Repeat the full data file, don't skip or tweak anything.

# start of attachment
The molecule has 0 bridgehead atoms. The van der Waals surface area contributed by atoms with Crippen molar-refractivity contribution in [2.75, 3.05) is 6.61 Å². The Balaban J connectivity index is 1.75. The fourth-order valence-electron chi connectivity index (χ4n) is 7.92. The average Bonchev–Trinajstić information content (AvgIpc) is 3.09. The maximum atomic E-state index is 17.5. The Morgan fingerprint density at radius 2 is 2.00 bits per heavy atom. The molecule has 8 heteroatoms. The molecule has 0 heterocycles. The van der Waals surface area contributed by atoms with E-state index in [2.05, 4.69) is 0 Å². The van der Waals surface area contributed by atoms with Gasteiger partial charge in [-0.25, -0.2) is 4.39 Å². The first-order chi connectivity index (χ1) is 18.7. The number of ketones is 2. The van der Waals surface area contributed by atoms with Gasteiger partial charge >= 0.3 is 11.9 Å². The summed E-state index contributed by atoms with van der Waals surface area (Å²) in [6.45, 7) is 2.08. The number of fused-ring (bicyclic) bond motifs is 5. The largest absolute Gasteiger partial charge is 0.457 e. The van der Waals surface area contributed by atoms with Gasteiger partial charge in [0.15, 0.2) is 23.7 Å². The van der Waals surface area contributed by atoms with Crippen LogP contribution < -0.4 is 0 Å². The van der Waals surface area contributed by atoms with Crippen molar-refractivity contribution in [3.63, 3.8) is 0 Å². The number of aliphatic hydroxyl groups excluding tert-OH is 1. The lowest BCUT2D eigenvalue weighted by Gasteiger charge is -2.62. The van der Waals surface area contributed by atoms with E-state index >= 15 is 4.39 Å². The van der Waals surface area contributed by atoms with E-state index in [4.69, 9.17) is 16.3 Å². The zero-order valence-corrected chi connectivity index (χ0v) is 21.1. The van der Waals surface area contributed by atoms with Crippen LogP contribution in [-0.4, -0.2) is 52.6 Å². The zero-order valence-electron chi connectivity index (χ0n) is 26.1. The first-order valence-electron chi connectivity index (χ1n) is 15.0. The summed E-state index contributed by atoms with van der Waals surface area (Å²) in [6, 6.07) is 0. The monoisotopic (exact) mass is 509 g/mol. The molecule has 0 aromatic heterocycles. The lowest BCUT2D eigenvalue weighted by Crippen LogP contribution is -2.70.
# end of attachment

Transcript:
The molecule has 0 bridgehead atoms. The van der Waals surface area contributed by atoms with Crippen molar-refractivity contribution in [2.75, 3.05) is 6.61 Å². The Balaban J connectivity index is 1.75. The fourth-order valence-electron chi connectivity index (χ4n) is 7.92. The average Bonchev–Trinajstić information content (AvgIpc) is 3.09. The maximum atomic E-state index is 17.5. The Morgan fingerprint density at radius 2 is 2.00 bits per heavy atom. The molecule has 8 heteroatoms. The molecule has 0 heterocycles. The van der Waals surface area contributed by atoms with E-state index in [2.05, 4.69) is 0 Å². The van der Waals surface area contributed by atoms with Gasteiger partial charge in [-0.25, -0.2) is 4.39 Å². The first-order chi connectivity index (χ1) is 18.7. The number of ketones is 2. The van der Waals surface area contributed by atoms with Gasteiger partial charge >= 0.3 is 11.9 Å². The summed E-state index contributed by atoms with van der Waals surface area (Å²) in [6.45, 7) is 2.08. The number of fused-ring (bicyclic) bond motifs is 5. The largest absolute Gasteiger partial charge is 0.457 e. The van der Waals surface area contributed by atoms with Gasteiger partial charge in [0.15, 0.2) is 23.7 Å². The van der Waals surface area contributed by atoms with Crippen LogP contribution < -0.4 is 0 Å². The van der Waals surface area contributed by atoms with Crippen molar-refractivity contribution in [3.63, 3.8) is 0 Å². The number of aliphatic hydroxyl groups excluding tert-OH is 1. The lowest BCUT2D eigenvalue weighted by Gasteiger charge is -2.62. The van der Waals surface area contributed by atoms with E-state index >= 15 is 4.39 Å². The van der Waals surface area contributed by atoms with E-state index in [4.69, 9.17) is 16.3 Å². The zero-order valence-corrected chi connectivity index (χ0v) is 21.1. The van der Waals surface area contributed by atoms with Crippen LogP contribution in [-0.4, -0.2) is 52.6 Å². The zero-order valence-electron chi connectivity index (χ0n) is 26.1. The first-order valence-electron chi connectivity index (χ1n) is 15.0. The summed E-state index contributed by atoms with van der Waals surface area (Å²) in [6, 6.07) is 0. The monoisotopic (exact) mass is 509 g/mol. The molecule has 0 aromatic heterocycles. The lowest BCUT2D eigenvalue weighted by Crippen LogP contribution is -2.70.